• The influence of the first and second semiconductor regions 61, 71 on the electrical field distribution can be explained—without wishing to be tied thereto—by illustrating the electrical potential. Iso-potential lines 300 at reverse bias are illustrated in FIG. 2. As indicated in FIG. 2, the potential lines are substantially parallel to the plane pn-junction formed at the lower end of the first and second semiconductor regions 61 and 71, but bend inwardly into the second area 811 of the first portion 81 of the drift region 85. By restricting the cross-sectional area of the first portion 81 of the drift region 85, particularly of the second area 811 between the portions 610 and 710 of the first and second semiconductor regions 61 and 71, a distal area 812 of the second portion area 811, is mainly laterally depleted, that is, that only positive fixed charges symbolized by “+” in FIG. 2 remain in the completely depletable distal area 812. As a consequence, the potential cannot deeply “penetrate” the first area 811 and the heterojunction 60 is shielded from a high electrical field.
  • At least partial depletion takes place in a proximate area 813 of the second area 811. It is assumed however that the distal area 812 is depleted first by virtue of its lateral restriction by the oppositely doped first and second semiconductor regions 61, 71 which results in a pinching-off of the electrical field. The extent of the shielding depends for instance on the lateral distance between the first and the second semiconductor regions 61, 71, particularly of the lateral distance between their respective portions 610 and 710. Due to the complete depletion of the distal area 812, the proximate area 813, which is laterally confined by the portions 611 and 711 of the first and second semiconductor region 61, 71 and which is arranged between the distal area 812 and the heterojunction 60, will not be completely depleted so that the electrical field strength in the proximate region 813 will be lower.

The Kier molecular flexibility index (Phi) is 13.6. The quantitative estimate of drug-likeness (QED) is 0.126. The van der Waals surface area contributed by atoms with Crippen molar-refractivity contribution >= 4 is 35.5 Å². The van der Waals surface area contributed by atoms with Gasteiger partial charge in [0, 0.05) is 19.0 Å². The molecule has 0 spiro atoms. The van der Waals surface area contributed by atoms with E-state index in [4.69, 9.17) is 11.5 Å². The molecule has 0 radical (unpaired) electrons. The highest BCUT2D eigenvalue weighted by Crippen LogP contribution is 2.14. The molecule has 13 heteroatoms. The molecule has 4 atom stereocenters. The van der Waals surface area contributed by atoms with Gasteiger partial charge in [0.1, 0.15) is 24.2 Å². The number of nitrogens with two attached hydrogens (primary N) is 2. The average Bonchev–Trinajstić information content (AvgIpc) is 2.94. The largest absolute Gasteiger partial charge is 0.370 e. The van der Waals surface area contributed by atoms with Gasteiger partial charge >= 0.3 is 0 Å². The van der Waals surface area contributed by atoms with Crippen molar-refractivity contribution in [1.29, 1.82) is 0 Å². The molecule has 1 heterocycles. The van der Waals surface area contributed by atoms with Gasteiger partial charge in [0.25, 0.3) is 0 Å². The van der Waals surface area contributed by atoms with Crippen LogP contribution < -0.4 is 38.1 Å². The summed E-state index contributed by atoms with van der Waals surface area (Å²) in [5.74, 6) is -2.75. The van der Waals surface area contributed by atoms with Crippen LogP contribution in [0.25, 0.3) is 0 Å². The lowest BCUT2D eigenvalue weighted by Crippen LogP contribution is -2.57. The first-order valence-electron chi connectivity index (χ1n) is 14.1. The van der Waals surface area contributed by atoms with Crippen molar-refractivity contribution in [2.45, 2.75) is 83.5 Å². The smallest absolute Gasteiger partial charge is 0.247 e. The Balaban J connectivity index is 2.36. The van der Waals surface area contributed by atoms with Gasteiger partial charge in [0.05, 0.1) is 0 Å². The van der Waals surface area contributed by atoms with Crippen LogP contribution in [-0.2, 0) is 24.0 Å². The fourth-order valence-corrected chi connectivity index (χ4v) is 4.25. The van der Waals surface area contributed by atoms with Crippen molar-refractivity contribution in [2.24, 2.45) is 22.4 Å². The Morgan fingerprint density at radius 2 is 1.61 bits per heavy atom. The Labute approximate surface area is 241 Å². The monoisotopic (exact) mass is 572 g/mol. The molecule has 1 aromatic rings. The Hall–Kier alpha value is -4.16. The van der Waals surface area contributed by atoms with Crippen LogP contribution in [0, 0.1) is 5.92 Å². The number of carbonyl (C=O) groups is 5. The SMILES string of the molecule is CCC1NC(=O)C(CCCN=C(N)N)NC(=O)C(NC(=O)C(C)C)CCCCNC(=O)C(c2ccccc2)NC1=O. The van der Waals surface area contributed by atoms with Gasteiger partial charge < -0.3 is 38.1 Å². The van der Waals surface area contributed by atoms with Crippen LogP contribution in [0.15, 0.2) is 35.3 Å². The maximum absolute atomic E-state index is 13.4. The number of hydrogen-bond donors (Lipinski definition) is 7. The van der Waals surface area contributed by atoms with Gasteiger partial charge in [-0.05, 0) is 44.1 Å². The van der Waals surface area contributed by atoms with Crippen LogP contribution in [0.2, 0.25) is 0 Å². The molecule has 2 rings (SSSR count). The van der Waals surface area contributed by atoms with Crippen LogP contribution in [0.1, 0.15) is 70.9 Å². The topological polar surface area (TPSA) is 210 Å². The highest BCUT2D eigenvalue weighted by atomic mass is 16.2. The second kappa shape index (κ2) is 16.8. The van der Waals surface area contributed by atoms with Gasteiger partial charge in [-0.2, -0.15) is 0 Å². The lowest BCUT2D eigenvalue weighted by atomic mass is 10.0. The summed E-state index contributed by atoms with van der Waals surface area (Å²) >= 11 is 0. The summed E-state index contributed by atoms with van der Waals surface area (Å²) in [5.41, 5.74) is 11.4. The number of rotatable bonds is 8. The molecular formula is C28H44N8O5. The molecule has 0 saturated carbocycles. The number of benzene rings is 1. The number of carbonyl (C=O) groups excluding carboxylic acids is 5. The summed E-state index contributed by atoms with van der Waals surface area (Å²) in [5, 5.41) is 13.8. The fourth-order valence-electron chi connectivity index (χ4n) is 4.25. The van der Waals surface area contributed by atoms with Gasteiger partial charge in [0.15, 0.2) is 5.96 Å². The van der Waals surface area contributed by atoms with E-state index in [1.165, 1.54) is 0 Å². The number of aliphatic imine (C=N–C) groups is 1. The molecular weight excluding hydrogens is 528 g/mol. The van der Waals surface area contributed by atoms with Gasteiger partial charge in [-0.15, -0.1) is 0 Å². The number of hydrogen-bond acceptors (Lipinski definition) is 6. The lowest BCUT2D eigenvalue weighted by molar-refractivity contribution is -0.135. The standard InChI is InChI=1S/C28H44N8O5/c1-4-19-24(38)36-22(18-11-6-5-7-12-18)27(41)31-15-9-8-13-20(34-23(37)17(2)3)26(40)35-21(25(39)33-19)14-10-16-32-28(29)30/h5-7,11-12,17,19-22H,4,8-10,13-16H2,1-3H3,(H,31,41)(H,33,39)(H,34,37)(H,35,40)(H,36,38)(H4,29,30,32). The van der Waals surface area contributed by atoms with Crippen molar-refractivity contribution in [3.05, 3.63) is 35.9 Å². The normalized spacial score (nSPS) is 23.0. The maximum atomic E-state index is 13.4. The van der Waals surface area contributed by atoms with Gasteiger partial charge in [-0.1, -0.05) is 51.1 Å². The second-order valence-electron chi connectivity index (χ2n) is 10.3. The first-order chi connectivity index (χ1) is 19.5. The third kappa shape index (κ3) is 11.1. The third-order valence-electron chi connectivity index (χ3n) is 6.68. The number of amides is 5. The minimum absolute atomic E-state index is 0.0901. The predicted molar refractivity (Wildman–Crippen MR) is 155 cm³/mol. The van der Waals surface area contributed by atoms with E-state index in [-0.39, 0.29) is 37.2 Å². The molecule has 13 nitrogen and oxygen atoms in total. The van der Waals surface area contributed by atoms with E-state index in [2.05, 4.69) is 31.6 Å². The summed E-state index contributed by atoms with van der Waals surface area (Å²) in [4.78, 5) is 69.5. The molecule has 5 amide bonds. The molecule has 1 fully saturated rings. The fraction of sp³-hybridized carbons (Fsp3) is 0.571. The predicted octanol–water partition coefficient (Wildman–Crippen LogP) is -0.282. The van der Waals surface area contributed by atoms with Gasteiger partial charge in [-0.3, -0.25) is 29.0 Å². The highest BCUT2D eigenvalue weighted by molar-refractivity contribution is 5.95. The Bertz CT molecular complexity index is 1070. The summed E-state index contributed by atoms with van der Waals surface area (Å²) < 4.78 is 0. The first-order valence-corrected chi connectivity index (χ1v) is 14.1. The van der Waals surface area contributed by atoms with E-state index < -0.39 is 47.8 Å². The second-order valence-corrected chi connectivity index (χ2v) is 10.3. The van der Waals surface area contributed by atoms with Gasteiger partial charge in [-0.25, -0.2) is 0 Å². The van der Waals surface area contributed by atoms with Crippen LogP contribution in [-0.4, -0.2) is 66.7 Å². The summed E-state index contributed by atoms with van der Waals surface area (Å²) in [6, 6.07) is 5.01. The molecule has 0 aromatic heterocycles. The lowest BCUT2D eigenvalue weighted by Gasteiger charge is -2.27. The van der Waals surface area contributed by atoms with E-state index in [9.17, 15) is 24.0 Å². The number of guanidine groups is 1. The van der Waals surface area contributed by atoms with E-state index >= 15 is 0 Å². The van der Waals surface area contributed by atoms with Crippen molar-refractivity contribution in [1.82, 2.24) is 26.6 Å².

• In certain embodiments, the second area 811 of the first drift portion 81 has a lower doping concentration than the first area 810. First area 810 is in contact with first and second semiconductor regions 61, 71 at their lower edge while the second region is arranged between the first and second semiconductor regions 61, 71.
  • A complete shielding could be obtained by minimizing the distance d2, which would, however, significant increase the resistance of the first portion 81 of the drift region in the on-state. In one example, the portions 610 and 710 are arranged such that they cause a substantially complete depletion of the distal area 812 of the first portion 81 without significant reducing the on-state resistance. This provides a sufficient protection of the heterojunction 60 which is confirmed in the below discussed simulations since the main voltage drop at reverse conditions occurs distant to the heterojunction 60 and the second semiconductor substrate 20. Typically, the maximum electric field strength at the heterojunction 60 is at least 10 times lower than the maximum electric field strength at the plane pn-junctions in the first semiconductor substrate 20.
  • In certain embodiments the second portions 610 and 710 and/or the first portions 611 and 711 are not completely depletable. In other words, the overall amount of dopant in those regions of the first conductivity type is typically larger than the overall amount of dopant in the distal area 812 of the second conductivity type in the first semiconductor substrate. Typically, the doping concentration of the first and second portions 611, 711, 610, 710 is higher than the doping concentration of the second are 811 and particularly of the distal area 812. Note that portions 611, 711, 610, 710 are of opposite conductivity type to area 811 to function as compensation structures.